Arbitragem regulatória X one size fits all: a discricionariedade na regulação bancária internacional entre Cila e Caríbdis

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Prado, Viviane Muller
Salama, Bruno Meyerhof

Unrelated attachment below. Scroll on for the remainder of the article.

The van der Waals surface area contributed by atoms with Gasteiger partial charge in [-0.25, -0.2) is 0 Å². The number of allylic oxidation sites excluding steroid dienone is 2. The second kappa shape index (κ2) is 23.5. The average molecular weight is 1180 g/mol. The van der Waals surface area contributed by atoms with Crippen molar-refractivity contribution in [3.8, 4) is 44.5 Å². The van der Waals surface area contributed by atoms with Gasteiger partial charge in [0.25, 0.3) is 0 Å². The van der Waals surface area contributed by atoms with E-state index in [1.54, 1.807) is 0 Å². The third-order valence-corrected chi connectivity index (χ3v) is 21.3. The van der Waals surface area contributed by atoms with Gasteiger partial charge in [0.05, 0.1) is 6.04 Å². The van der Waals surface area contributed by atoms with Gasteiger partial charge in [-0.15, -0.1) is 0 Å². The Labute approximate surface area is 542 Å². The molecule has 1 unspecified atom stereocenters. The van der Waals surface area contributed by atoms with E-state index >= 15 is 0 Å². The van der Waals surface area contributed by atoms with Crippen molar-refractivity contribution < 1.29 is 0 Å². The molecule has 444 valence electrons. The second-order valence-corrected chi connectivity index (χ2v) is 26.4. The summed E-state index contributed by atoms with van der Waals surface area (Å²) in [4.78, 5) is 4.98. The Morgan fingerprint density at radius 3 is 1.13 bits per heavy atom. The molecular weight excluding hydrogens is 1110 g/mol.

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The peculiarities of banking – an activity that is normally seem as vital to the pursuit of development, as well as deeply influenced by the law – stimulated the rising of an international regime of regulation. This advent happened together with the works of international organizations, such as the Basel Committee for Banking Supervision (BCBS) and the Financial Stability Board (FSB), and due to the perception that we live in a world where the markets are interconnected, but remain nationally regulated. Apart from the discussion surrounding the merits and efficacy of the regulatory standards proposed by these organizations, in a context in which many countries try to implement them, interests to this work to investigate the elements that define the adequate degree of discretion to be offered in these standards formulation's regarding their implementation. The analysis of this problem suggests that there are two extremes to be avoided: the regulatory arbitrage and the one size fits all. On one hand, avoiding the regulatory arbitrage is a concern of the banking regulation´s literature that represents the will to refrain much variation between the regulatory regimes of different jurisdictions. This signalizes three vectors towards a smaller degree of discretion, represented by the desire for: greater coordination, fairer competition and avoidance of a regulatory race to the bottom between the countries. On the other hand, avoiding the one size fits all is a recurrent concern of the law and development’s literature that suggest the need to take into account the local idiosyncrasies in the formulation of regulatory policies. This signalizes other three vectors, this time aiming towards a greater degree of discretion. These are represented by concerns with: the efficacy of the adopted measures, the guaranty of some maneuver space that respect a country self-determination – in a manner that, at least, will decrease the eventual democratic deficit of international standards – and the practical viability of experimentalism. Aiming to analyze this problem and considering these extremes, a two-step strategy is proposed: the first step being the construction of a theoretical framework and the second step being the verification of a research hypothesis, according to which a specific case of banking regulation com demonstrate how these elements interact in the definition a the degree of discretion. So, in a first moment – after the necessary contextualization and methodological description - a theoretical framework is built utilizing the banking regulation literature and the tools provided by the discussions about the impact of the law in the development, because these discussions have dealt with the formulation of international standards and their implementation in different national environments for many years. Also in this first moment and as part of the construction of the theoretical foundations, an excursus is made to verify the hypothesis of the confidence in the banking system be a species of a common, as well as it´s possible consequences. From this framework, the segment of banking regulation regarding the deposit insurers is chose for a case study. This study – realized with input provided by bibliographical and empirical research – aims to demonstrate with which degree of discretion and how the formulation and implementation of international standards happened in this segment. At the end, it is analyzed how those vectors interact in the case of the deposit insures, as well as the suggestions possibly deduced from this verification for the others segments of banking regulation.

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